If Live actually works and if it actually works in Firefox as well as IE and it works well, then Live will have been worth it. Otherwise it's just more roadkill on the journey to a world of cross platform web apps. It's amazing that a company with the resources of Microsoft can't be bothered to hire a few people to create Live as a set of cross platform web apps right from the start. Old monopolist habits die hard I guess! It's not rocket science and there's plenty of prior art (i.e. flickr, Gmail, et al!). Oh well, with "cool, smart people who get things done" like Joshua and Dare working there, I am sure that this lack of cross platform readiness is just a very temporary interregnum.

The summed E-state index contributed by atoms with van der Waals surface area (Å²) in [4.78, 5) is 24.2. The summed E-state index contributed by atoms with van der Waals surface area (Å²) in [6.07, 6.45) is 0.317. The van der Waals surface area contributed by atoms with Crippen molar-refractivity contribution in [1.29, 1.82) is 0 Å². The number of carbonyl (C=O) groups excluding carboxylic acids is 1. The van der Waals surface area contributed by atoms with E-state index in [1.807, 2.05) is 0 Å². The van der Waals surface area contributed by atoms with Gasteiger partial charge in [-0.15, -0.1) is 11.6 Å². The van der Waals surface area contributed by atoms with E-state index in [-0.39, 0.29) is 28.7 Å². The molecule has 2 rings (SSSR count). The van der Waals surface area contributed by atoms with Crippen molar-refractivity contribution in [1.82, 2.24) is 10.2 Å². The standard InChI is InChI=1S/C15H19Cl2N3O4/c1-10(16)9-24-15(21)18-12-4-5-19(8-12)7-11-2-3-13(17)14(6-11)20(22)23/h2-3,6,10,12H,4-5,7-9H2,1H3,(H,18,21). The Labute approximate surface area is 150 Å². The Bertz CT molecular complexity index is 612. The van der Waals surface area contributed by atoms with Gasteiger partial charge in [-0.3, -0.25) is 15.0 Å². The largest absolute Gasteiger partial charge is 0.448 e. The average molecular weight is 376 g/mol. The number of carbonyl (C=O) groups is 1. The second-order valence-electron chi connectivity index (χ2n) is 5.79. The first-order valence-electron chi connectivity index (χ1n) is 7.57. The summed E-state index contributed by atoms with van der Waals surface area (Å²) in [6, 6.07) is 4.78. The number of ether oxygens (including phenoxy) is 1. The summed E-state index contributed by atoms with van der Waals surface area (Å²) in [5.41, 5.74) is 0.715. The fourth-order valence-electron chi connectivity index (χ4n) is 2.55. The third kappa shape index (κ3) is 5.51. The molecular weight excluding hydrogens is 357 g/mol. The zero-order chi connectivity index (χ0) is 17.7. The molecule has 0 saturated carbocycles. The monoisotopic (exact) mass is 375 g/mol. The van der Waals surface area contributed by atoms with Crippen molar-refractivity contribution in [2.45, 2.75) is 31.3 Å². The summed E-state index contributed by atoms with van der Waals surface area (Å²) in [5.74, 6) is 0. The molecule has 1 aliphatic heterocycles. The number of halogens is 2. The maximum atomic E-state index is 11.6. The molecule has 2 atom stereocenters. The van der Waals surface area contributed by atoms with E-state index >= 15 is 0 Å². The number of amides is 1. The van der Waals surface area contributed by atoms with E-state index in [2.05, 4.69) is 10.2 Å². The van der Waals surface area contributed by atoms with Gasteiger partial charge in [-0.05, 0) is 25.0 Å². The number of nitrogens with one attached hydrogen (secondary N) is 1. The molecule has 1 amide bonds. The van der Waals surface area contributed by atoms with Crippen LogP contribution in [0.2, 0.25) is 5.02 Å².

First, I think Bill sets the stage nicely by explaining the age of software on your PC is over. There is an explosion of devices, and the only way to tie them together and give the next wave of features that people want is with software as a service. I don't feel the discussion of this as a "sea change" is very convincing -- as he mentions, this vision is a lot like the 1999 company meeting, and the decks look a lot like many of the .NET decks. Maybe it comes from having worked in Netdocs and MSN and seeing lots of "service-izing" of Windows and Office firsthand, but it doesn't seem all that new to me.